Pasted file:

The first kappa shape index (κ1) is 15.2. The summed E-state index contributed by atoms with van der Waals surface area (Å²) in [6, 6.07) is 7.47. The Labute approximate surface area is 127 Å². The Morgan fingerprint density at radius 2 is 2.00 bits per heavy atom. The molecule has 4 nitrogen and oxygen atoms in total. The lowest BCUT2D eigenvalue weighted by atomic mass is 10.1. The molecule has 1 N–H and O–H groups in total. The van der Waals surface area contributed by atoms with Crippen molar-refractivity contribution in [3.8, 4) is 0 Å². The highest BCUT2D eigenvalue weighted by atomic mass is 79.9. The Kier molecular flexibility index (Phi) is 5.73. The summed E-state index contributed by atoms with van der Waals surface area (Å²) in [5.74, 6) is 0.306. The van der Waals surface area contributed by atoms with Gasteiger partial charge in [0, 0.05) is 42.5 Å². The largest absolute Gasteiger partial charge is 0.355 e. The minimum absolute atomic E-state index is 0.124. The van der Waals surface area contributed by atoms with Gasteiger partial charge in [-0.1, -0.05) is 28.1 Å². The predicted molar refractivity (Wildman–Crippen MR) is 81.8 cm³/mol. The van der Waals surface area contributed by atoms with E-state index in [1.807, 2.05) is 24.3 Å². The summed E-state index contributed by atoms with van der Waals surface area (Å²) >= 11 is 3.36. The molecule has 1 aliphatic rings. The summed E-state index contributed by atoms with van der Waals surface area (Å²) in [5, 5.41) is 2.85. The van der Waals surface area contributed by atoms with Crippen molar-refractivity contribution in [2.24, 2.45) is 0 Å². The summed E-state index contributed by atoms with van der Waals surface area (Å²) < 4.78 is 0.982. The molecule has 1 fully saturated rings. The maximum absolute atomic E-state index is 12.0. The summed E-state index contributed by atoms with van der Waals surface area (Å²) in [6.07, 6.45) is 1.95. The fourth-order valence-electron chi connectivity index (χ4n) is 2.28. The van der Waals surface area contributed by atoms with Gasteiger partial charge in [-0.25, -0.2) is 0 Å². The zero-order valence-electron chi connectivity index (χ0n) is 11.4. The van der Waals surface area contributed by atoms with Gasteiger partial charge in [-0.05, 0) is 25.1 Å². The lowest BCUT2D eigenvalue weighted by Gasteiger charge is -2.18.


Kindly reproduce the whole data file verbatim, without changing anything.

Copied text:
The first kappa shape index (κ1) is 15.2. The summed E-state index contributed by atoms with van der Waals surface area (Å²) in [6, 6.07) is 7.47. The Labute approximate surface area is 127 Å². The Morgan fingerprint density at radius 2 is 2.00 bits per heavy atom. The molecule has 4 nitrogen and oxygen atoms in total. The lowest BCUT2D eigenvalue weighted by atomic mass is 10.1. The molecule has 1 N–H and O–H groups in total. The van der Waals surface area contributed by atoms with Crippen molar-refractivity contribution in [3.8, 4) is 0 Å². The highest BCUT2D eigenvalue weighted by atomic mass is 79.9. The Kier molecular flexibility index (Phi) is 5.73. The summed E-state index contributed by atoms with van der Waals surface area (Å²) in [5.74, 6) is 0.306. The van der Waals surface area contributed by atoms with Gasteiger partial charge in [0, 0.05) is 42.5 Å². The largest absolute Gasteiger partial charge is 0.355 e. The minimum absolute atomic E-state index is 0.124. The van der Waals surface area contributed by atoms with Gasteiger partial charge in [-0.1, -0.05) is 28.1 Å². The predicted molar refractivity (Wildman–Crippen MR) is 81.8 cm³/mol. The van der Waals surface area contributed by atoms with E-state index in [1.807, 2.05) is 24.3 Å². The summed E-state index contributed by atoms with van der Waals surface area (Å²) >= 11 is 3.36. The molecule has 1 aliphatic rings. The summed E-state index contributed by atoms with van der Waals surface area (Å²) in [5, 5.41) is 2.85. The van der Waals surface area contributed by atoms with Crippen molar-refractivity contribution in [2.24, 2.45) is 0 Å². The summed E-state index contributed by atoms with van der Waals surface area (Å²) < 4.78 is 0.982. The molecule has 1 fully saturated rings. The maximum absolute atomic E-state index is 12.0. The summed E-state index contributed by atoms with van der Waals surface area (Å²) in [6.07, 6.45) is 1.95. The fourth-order valence-electron chi connectivity index (χ4n) is 2.28. The van der Waals surface area contributed by atoms with Gasteiger partial charge in [-0.25, -0.2) is 0 Å². The zero-order valence-electron chi connectivity index (χ0n) is 11.4. The van der Waals surface area contributed by atoms with Gasteiger partial charge in [-0.05, 0) is 25.1 Å². The lowest BCUT2D eigenvalue weighted by Gasteiger charge is -2.18.